Ukrainian forces stand on armoured personnel carriers (APC) on August 20, 2014 in the center of Kiev, during a rehearsal ahead of the Ukraine's Independence Day on Augusut 24, 2014. Fighting intensified as Kiev appeared to ramp up a deadly offensive to crush the ailing rebellion in the east ahead of a fresh round of diplomacy that will see the presidents of Russia and Ukraine meet next week for the first time in months. SERGEI SUPINSKY/AFP/Getty Images

Armored vehicles and soldiers, some of them hardened in battle, paraded on Kiev's main square on Sunday to mark Independence Day in a defiant show of the military force Ukraine's government hopes will defeat pro-Russian separatists in the east.

Soldiers, some of whom were due to head directly to the front in the war against the separatists, staged a marchpast before Ukrainian President Petro Poroshenko who told them in a speech that the war they were fighting was a war of independence that would go into the history books.

Armored vehicles armed with anti-tank weapons and machine-guns and trucks towing missile systems followed behind the columns of soldiers.

"Before you, a new military column is heading directly to the zone of the 'anti-terrorist' operation," Poroshenko said.

Kiev's Independence Square - known locally as the 'Maidan' and which was the crucible of street protests that toppled a Moscow-backed leader and precipitated the separatist rebellions in the east - was bedecked with the blue-and-yellow flag of Ukraine.

Many of the thousands of people who turned out in sunshine for celebrations wore traditional Ukrainian embroidered shirts and blouses or wrapped the national flag around their shoulders.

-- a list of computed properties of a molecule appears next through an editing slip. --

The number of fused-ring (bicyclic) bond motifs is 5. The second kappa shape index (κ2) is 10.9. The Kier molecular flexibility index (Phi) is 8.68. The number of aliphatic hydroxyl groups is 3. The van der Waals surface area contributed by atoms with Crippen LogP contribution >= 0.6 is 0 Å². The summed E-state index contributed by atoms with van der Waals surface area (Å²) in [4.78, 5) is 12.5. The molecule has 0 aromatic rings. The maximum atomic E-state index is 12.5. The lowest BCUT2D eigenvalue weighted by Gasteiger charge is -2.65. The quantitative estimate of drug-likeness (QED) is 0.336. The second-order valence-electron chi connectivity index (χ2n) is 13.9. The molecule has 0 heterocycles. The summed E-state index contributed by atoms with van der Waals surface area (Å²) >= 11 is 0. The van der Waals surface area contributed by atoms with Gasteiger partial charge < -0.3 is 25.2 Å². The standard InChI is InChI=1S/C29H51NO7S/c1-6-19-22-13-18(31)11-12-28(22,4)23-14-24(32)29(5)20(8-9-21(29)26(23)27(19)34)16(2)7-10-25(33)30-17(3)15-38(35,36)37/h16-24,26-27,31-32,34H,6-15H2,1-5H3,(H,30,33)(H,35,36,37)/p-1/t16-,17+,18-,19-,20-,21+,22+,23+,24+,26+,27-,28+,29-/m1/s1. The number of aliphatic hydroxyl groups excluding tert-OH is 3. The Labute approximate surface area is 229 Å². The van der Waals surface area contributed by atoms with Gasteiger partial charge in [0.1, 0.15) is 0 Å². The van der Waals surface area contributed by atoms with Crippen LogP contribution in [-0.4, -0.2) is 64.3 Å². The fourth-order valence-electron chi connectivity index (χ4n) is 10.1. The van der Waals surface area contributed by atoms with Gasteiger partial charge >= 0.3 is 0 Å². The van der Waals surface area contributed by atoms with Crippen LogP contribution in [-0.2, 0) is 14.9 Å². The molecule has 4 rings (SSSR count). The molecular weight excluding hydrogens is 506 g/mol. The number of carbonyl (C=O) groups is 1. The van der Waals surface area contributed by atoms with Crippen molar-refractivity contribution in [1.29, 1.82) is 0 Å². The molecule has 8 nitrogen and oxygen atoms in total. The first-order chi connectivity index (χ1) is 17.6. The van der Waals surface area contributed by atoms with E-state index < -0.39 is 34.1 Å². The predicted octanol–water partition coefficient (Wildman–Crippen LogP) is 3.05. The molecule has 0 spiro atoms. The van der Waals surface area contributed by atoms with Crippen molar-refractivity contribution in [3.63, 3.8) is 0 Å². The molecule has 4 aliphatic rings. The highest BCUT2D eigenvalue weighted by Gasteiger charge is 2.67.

Program coordinators said the 1,500 service personnel taking part included about 120 men who had already seen action on the eastern front in areas near the rebel-strongholds of Donetsk and Luhansk.

Earlier, before the march-past, Poroshenko and his family placed wreaths and knelt down before shrines to some of the 100 or so street protesters who were shot dead by police snipers in February just off the Maidan in the last days of ousted president Viktor Yanukovich's rule.

The United Nations says more than 2,000 people have been killed since the conflict erupted in April in Ukraine's mainly Russian-speaking east following Russia's annexation of Crimea.

In recent weeks government troops have gained the upper hand against the separatists, pushing them back into their main strongholds of Donetsk and Luhansk.

Sunday's heady mix of patriotism and militarism appeared to underscore a new confidence in the Ukrainian leadership that the war was going their way.

Fighting continued in the east. Early on Sunday, artillery bombs rained down on central Donetsk, hitting the territory of one of the city's biggest hospitals.

Rebels laid out destroyed Ukrainian military hardware in the city's central square in preparation for their own celebrations meant to counter Kiev's festivities.

In central Donetsk’s Lenin Square, rebels assembled destroyed Ukrainian military hardware captured in battle to display on Sunday.

Donetsk residents looked inside the burnt out hulks of four Soviet-era armored personnel carriers, strewn with bullets and clothes from the Ukrainian soldiers who had operated them.

(Additional reporting by Thomas Grove in Donetsk, Ukraine; and Alessandra Prentice in Kiev; Writing by Richard Balmforth; Editing by Christian Lowe)